TP: Tell us about one of your YOLO (you only live once) moments.

NS: Touring. I’m so grateful to be doing what I do. I’m 24 and I’ve seen so much of the world and I’ve gotten the pleasure to meet thousands and thousands of people that believe in what I do. It’s a truly great feeling.

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Rebecca Martelotti Staff Writer

Paul Kalis

Elizabeth Wollman, a music professor and published author, shared her career advice and experiences with Post students on Thursday, March 7 at the “Food for Thought” lecture series.  She studied adult musicals for the majority of her career as a writer and published two books on the topic.  At the lecture, she gave advice on how to find your passion as a writer and how students could get their thoughts published.

Wollman began her career interning at Rolling Stone magazine and was also the Broadway editor of Playbill.  Her first book, The Theater Will Rock: A History from Hair to Hedwig, based on her college dissertation, was published in 2006.

Currently, she is an Assistant Professor of Music in the Fine and Performing Arts Department at Baruch College at the City University of New York (CUNY).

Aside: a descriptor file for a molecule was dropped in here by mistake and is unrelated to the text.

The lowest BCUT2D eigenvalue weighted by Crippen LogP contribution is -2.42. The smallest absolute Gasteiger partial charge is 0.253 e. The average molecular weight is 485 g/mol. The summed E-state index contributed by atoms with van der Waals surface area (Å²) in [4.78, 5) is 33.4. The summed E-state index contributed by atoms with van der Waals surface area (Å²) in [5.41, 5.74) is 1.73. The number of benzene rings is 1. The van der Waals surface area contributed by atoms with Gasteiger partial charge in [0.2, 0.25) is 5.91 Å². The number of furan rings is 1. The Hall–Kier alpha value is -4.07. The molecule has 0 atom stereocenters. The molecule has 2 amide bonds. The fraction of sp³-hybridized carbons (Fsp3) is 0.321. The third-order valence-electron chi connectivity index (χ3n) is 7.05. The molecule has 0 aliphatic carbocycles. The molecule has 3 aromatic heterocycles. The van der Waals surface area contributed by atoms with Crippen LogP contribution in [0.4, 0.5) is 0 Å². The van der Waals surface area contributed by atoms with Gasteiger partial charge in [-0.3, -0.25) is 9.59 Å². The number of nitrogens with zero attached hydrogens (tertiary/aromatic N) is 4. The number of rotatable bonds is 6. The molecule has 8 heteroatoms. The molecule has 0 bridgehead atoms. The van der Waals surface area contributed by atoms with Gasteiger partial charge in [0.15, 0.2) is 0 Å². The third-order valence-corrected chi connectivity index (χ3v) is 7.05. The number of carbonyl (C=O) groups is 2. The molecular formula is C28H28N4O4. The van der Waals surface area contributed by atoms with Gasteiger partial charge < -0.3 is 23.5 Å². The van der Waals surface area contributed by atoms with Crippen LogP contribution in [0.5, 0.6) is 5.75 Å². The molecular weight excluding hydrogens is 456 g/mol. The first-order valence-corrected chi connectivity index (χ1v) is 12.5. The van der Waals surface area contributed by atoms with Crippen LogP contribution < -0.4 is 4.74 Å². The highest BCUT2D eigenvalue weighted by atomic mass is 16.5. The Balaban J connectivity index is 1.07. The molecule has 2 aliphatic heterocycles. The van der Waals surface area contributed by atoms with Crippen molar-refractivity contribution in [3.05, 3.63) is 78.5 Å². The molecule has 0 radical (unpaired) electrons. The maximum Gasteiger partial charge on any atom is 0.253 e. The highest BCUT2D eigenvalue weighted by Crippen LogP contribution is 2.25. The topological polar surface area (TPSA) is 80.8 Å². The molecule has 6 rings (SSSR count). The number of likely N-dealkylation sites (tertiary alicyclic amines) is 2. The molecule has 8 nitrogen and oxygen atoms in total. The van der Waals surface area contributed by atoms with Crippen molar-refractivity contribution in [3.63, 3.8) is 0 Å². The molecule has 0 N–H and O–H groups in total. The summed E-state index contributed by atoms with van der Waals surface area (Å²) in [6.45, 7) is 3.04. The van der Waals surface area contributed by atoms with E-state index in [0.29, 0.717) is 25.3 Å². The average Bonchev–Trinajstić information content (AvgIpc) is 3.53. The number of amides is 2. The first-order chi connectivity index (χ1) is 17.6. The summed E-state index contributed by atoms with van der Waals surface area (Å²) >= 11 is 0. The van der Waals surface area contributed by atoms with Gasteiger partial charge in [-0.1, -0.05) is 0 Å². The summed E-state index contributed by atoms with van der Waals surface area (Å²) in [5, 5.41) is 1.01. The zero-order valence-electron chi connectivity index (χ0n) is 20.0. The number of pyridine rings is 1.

When researching her first book, Wollman became intrigued with adult musicals that depicted incredibly intimate sexual songs and acts.

“As a writer, you never know when inspiration will hit and in what form,” she said on why she decided to write a book about a time when many musicals were pornographic in nature.  The topic became the theme of Wollman’s second book, Hard Times: The Adult Musical in 1970s New York City. Many of the “adult musicals” she wrote about in the book dealt with the sexual revolution, feminism and gay rights.  However, many of the off-Broadway plays, such as musical Hair and the long-running Oh! Calcutta! received mainstream successes, but others like Let My People Come were not as popular.

“While writing this book, I had to learn to deal with a particular brand of embarrassment,” said Wollman.